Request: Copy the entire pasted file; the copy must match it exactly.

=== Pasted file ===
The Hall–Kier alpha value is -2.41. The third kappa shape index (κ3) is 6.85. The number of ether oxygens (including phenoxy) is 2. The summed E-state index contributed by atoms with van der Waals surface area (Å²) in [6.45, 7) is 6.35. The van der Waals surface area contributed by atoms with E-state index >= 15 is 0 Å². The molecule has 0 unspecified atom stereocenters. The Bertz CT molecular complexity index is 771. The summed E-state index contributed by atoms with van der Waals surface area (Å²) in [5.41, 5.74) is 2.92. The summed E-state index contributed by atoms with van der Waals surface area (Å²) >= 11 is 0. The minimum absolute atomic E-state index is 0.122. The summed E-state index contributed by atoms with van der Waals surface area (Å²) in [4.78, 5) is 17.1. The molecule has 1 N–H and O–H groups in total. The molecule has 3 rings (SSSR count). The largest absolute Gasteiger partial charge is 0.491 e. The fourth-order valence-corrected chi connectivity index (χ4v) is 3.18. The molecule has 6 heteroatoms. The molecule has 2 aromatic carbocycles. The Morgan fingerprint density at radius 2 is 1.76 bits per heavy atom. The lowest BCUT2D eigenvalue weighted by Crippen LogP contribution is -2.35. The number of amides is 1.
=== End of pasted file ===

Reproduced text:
The Hall–Kier alpha value is -2.41. The third kappa shape index (κ3) is 6.85. The number of ether oxygens (including phenoxy) is 2. The summed E-state index contributed by atoms with van der Waals surface area (Å²) in [6.45, 7) is 6.35. The van der Waals surface area contributed by atoms with E-state index >= 15 is 0 Å². The molecule has 0 unspecified atom stereocenters. The Bertz CT molecular complexity index is 771. The summed E-state index contributed by atoms with van der Waals surface area (Å²) in [5.41, 5.74) is 2.92. The summed E-state index contributed by atoms with van der Waals surface area (Å²) >= 11 is 0. The minimum absolute atomic E-state index is 0.122. The summed E-state index contributed by atoms with van der Waals surface area (Å²) in [4.78, 5) is 17.1. The molecule has 1 N–H and O–H groups in total. The molecule has 3 rings (SSSR count). The largest absolute Gasteiger partial charge is 0.491 e. The fourth-order valence-corrected chi connectivity index (χ4v) is 3.18. The molecule has 6 heteroatoms. The molecule has 2 aromatic carbocycles. The Morgan fingerprint density at radius 2 is 1.76 bits per heavy atom. The lowest BCUT2D eigenvalue weighted by Crippen LogP contribution is -2.35. The number of amides is 1.